Mac McKenzie still settling a few scores

Mac McKenzie is now the director of The Songbook orchestra. (Jacques Nelles)

Mac McKenzie is now the director of The Songbook orchestra. (Jacques Nelles)

The first time I saw “Mac” McKenzie he was playing an electric bass with one hand in a band that was going at 100 miles an hour. The setting was Rustler’s Valley: his group, The Genuines, was setting a small, muddy tent of midnight revellers on fire through some pushed-to-the-max monitor speakers, purloined from the rained-out main stage. I was gobsmacked.

Time passed. I didn’t see McKenzie again for 20 years or so, then suddenly, almost every time I went out I bumped into him. That’s because he’s busy putting together the Mac McKenzie Songbook Orchestra in Johannesburg; he also plays with the Friendship Orchestra in Basel, Switzerland, and the eponymous Cape Town Goema Orchestra.  

Directing orchestras is perhaps the logical progression for a musician born in the 1950s who always wrote his own songs. On the rock and jazz circuit since the 1970s, McKenzie “reached the South African ceiling several times” with various solo and collaborative projects, and tasted some success in Europe (“we had enough girls, we had enough money, we had enough party material”).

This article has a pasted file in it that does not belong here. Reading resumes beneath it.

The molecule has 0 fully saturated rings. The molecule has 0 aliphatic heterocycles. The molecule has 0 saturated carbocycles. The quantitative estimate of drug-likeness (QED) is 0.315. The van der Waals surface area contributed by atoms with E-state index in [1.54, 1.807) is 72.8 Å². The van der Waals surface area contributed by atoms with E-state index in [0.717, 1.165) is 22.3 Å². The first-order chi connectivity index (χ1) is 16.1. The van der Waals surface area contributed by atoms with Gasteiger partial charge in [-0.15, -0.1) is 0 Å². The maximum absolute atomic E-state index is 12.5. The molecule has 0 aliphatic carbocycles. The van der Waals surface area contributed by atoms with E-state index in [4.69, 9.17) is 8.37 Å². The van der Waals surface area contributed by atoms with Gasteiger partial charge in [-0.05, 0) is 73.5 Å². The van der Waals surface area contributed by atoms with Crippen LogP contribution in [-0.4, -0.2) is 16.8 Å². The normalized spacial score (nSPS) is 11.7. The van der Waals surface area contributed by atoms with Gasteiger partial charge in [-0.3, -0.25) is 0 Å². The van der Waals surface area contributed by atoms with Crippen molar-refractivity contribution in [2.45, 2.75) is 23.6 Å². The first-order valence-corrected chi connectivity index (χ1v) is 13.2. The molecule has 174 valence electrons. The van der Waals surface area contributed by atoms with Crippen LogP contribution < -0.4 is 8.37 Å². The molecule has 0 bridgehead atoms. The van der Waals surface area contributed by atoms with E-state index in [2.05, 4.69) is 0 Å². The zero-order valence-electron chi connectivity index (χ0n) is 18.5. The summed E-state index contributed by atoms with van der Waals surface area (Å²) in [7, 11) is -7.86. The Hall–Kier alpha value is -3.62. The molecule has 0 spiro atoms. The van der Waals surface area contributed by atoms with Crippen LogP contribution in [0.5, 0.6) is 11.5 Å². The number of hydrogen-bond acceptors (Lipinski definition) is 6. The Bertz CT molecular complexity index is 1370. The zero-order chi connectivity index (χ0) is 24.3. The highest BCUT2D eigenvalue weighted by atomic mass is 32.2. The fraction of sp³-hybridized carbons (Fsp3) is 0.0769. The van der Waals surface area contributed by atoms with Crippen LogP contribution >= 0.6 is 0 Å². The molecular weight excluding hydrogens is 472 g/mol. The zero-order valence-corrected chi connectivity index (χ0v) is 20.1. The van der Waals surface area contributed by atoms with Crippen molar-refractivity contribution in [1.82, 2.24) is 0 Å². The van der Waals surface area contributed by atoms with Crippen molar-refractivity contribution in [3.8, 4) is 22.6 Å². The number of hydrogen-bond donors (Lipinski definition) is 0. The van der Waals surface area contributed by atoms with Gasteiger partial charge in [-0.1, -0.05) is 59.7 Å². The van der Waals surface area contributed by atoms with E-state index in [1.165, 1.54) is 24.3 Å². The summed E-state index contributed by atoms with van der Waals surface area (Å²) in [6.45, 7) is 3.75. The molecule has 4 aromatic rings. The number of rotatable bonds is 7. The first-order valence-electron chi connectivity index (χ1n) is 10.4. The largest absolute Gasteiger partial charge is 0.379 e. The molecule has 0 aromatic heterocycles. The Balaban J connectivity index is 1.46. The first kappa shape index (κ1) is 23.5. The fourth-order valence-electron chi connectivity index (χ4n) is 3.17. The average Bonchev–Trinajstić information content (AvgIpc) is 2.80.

These days, however, he’s far more serious: his mantra is writing scores, and playing with musicians who can read and follow them. “It’s really difficult to make a living from having a record deal; there is this myth that you can do so. But, when you’re not touring, you’re poor … so I learned to score my music, because people take you seriously when you write music. You can take that piece of paper with you anywhere in the world; it helps you to define your own destiny.” 

McKenzie never studied music and had to teach himself how to read and write. “The stuff that was going on in my head was symphonic by nature … so I thought I had better write this music down, and only play with musicians who can read the music … and that was a hell of a journey, because I then had to give up the jazz gigs, because jazz musicians, even if they have scores, don’t bother to read the scores … So then I said, ‘that’s it’, and then I started writing, but it was full of inaccuracies, because I didn’t grow up in that environment.” 

The rise and fall of The Genuines
He did, however, grow up surrounded by an organic tradition of Kaapse Klopse, music in Bridgetown (near Langa) in Cape Town. His father “Mr Mac”, whose father was also a musician, was a band leader, and McKenzie began learning chords on the guitar at age nine. “After your voice, the guitar was the most mobile instrument.” In his teens he played with a variety of so-called coloured bands where he “learned his chops”, but he became increasingly frustrated by the fact that he was the only one interested in playing music he had composed.